The risks of rodenticides

sad dog

Rodenticides have long been used for population control of mice, rats and other rodents. Historically, anticoagulant baits have been most popular. Anticoagulants cause inhibition of blood clotting, leading to excessive, fatal bleeding.

In 2013, the EPA banned anticoagulant rodenticides in an attempt to decrease toxicity to children, pets and wildlife. A phase-out program was initiated, and by 2015 companies were no longer able to manufacture or distribute these type of rodenticides. Stores that had remaining stock were able to sell the product until the supply was completely depleted.

Now, these products are no longer commercially available but may be found in many homes from previous purchases.

This is important because not all rodenticides are the same or carry the same risks. While the anticoagulant rodenticides carried a high toxicity, an antidote was widely available. The newer products require a large dose for toxicity to occur but no antidote is available. Because of this, if you use any rodenticides, it is extremely important that you know which product you are using, keep your pet away from the product and if they do ingest some, seek veterinary attention immediately.

The most commonly used rodenticides fall into the following categories:


Active ingredients: Warfarin, brodifacoum, bromadiolone, diphacinone.

Clinical signs: Bleeding, pale gums, weakness, exercise intolerance, coughing, swollen joints and lameness. (Clinical signs can be delayed by 2–3 days after ingestion.)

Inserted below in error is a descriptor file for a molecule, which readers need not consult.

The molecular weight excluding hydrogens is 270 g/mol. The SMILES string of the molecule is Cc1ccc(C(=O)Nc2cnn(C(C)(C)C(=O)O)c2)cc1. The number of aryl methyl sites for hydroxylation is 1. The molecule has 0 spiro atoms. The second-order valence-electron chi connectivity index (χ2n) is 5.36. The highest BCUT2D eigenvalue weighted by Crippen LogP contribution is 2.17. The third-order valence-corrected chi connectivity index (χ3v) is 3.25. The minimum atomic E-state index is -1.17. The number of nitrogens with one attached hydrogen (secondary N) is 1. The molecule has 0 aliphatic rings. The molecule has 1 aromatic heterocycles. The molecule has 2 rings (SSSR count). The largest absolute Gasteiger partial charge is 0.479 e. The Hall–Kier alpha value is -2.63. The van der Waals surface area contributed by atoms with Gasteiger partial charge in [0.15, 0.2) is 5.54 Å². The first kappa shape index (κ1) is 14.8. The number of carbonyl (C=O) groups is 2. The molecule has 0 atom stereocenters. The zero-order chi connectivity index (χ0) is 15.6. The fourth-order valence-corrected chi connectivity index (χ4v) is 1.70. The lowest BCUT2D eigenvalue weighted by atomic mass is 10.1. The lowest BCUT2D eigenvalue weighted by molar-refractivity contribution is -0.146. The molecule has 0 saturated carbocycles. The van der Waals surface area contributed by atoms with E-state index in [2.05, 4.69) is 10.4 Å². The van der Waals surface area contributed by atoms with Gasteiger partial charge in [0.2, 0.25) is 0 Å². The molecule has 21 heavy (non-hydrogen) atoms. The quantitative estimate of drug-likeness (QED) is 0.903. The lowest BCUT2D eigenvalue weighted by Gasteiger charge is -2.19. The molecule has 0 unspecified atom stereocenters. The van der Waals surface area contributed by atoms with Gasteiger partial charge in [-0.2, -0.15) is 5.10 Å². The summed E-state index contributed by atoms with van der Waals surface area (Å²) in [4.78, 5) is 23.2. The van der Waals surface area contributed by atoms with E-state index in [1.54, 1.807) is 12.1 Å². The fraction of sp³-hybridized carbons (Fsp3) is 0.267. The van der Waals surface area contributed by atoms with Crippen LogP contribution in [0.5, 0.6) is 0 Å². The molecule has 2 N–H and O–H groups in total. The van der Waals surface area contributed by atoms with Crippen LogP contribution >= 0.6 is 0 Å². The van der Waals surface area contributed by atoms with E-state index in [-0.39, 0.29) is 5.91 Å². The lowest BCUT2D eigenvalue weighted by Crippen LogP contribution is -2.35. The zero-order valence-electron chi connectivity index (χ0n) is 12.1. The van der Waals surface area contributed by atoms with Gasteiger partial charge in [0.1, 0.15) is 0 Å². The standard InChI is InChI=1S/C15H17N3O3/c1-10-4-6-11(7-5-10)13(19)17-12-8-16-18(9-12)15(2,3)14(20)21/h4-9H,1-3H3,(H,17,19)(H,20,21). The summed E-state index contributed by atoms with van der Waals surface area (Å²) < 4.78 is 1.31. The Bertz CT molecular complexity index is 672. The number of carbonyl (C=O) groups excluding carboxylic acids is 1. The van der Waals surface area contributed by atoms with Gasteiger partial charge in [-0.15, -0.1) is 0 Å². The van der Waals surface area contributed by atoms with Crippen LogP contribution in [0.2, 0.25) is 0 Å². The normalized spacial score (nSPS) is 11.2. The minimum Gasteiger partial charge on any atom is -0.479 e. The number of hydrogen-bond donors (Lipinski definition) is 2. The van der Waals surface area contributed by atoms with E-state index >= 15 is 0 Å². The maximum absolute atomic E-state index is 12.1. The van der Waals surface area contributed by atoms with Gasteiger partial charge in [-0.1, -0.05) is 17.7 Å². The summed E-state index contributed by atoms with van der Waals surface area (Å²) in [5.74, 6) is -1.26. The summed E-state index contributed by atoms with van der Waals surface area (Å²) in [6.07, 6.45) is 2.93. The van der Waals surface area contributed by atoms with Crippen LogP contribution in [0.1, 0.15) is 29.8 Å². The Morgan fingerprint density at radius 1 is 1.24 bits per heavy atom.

Treatment: Vitamin K, blood transfusions and, in severe cases, hospitalization.


This is a neurotoxin that stops cells in the brain from producing energy. This causes the nerves to swell, which puts pressure on the brain.

Clinical signs: Muscle tremors, seizures, hyperexcitability, ataxia (incoordination), central nervous system depression, weakness, paralysis and death. (Clinical signs may occur 24 hours to 2 weeks after ingestion.)

Treatment: There is no antidote for this product. Treatment includes decontamination of the stomach and IV fluids.


This rodenticide causes too much calcium to be absorbed from the kidneys and gastrointestinal tract, resulting in an excess of calcium in the blood. This can lead to kidney failure, heart abnormalities, central nervous system abnormalities and tissue mineralization.

Clinical signs: Vomiting, diarrhea, depression, marked increase in water consumption and urination, heart arrhythmias and weakness.

Treatment: Aggressive decontamination, IV fluid support for kidneys, drugs to inhibit bone resorption and other supportive care. Treatment may last several weeks, and surviving patients will have permanent kidney and muscle damage.